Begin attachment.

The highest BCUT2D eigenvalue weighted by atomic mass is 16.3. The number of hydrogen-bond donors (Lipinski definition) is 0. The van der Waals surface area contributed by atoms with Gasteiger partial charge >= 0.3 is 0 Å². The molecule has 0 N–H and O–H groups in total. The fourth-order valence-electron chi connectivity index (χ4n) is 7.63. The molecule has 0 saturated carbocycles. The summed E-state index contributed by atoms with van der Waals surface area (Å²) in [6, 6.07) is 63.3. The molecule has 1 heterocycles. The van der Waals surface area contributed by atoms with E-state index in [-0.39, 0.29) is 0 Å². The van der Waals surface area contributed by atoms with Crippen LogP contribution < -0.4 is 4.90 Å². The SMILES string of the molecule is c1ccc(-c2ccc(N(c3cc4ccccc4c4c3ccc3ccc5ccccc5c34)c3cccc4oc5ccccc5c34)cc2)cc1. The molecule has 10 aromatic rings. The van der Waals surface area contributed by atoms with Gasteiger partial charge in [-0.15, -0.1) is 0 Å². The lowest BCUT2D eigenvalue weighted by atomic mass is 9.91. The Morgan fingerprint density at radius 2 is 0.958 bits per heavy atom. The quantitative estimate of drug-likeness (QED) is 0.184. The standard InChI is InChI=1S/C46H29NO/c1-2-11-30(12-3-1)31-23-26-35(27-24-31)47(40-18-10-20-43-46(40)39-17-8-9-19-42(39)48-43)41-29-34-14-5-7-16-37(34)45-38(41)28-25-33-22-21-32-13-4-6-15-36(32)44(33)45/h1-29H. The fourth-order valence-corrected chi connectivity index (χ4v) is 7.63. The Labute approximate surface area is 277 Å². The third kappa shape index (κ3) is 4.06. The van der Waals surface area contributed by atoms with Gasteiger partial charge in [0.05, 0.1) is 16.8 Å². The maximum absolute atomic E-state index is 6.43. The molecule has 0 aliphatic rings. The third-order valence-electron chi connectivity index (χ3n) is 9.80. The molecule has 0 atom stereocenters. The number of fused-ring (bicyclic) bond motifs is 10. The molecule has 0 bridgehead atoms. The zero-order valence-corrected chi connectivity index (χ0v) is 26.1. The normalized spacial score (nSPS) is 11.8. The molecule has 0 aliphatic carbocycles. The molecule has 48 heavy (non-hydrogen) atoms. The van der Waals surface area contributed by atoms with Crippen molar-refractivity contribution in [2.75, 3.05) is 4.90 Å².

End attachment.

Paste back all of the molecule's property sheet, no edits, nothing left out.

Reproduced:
The highest BCUT2D eigenvalue weighted by atomic mass is 16.3. The number of hydrogen-bond donors (Lipinski definition) is 0. The van der Waals surface area contributed by atoms with Gasteiger partial charge >= 0.3 is 0 Å². The molecule has 0 N–H and O–H groups in total. The fourth-order valence-electron chi connectivity index (χ4n) is 7.63. The molecule has 0 saturated carbocycles. The summed E-state index contributed by atoms with van der Waals surface area (Å²) in [6, 6.07) is 63.3. The molecule has 1 heterocycles. The van der Waals surface area contributed by atoms with E-state index in [-0.39, 0.29) is 0 Å². The van der Waals surface area contributed by atoms with Crippen LogP contribution < -0.4 is 4.90 Å². The SMILES string of the molecule is c1ccc(-c2ccc(N(c3cc4ccccc4c4c3ccc3ccc5ccccc5c34)c3cccc4oc5ccccc5c34)cc2)cc1. The molecule has 10 aromatic rings. The van der Waals surface area contributed by atoms with Gasteiger partial charge in [-0.15, -0.1) is 0 Å². The lowest BCUT2D eigenvalue weighted by atomic mass is 9.91. The Morgan fingerprint density at radius 2 is 0.958 bits per heavy atom. The quantitative estimate of drug-likeness (QED) is 0.184. The standard InChI is InChI=1S/C46H29NO/c1-2-11-30(12-3-1)31-23-26-35(27-24-31)47(40-18-10-20-43-46(40)39-17-8-9-19-42(39)48-43)41-29-34-14-5-7-16-37(34)45-38(41)28-25-33-22-21-32-13-4-6-15-36(32)44(33)45/h1-29H. The fourth-order valence-corrected chi connectivity index (χ4v) is 7.63. The Labute approximate surface area is 277 Å². The third kappa shape index (κ3) is 4.06. The van der Waals surface area contributed by atoms with Gasteiger partial charge in [0.05, 0.1) is 16.8 Å². The maximum absolute atomic E-state index is 6.43. The molecule has 0 aliphatic rings. The third-order valence-electron chi connectivity index (χ3n) is 9.80. The molecule has 0 atom stereocenters. The number of fused-ring (bicyclic) bond motifs is 10. The molecule has 0 bridgehead atoms. The zero-order valence-corrected chi connectivity index (χ0v) is 26.1. The normalized spacial score (nSPS) is 11.8. The molecule has 0 aliphatic carbocycles. The molecule has 48 heavy (non-hydrogen) atoms. The van der Waals surface area contributed by atoms with Crippen molar-refractivity contribution in [2.75, 3.05) is 4.90 Å².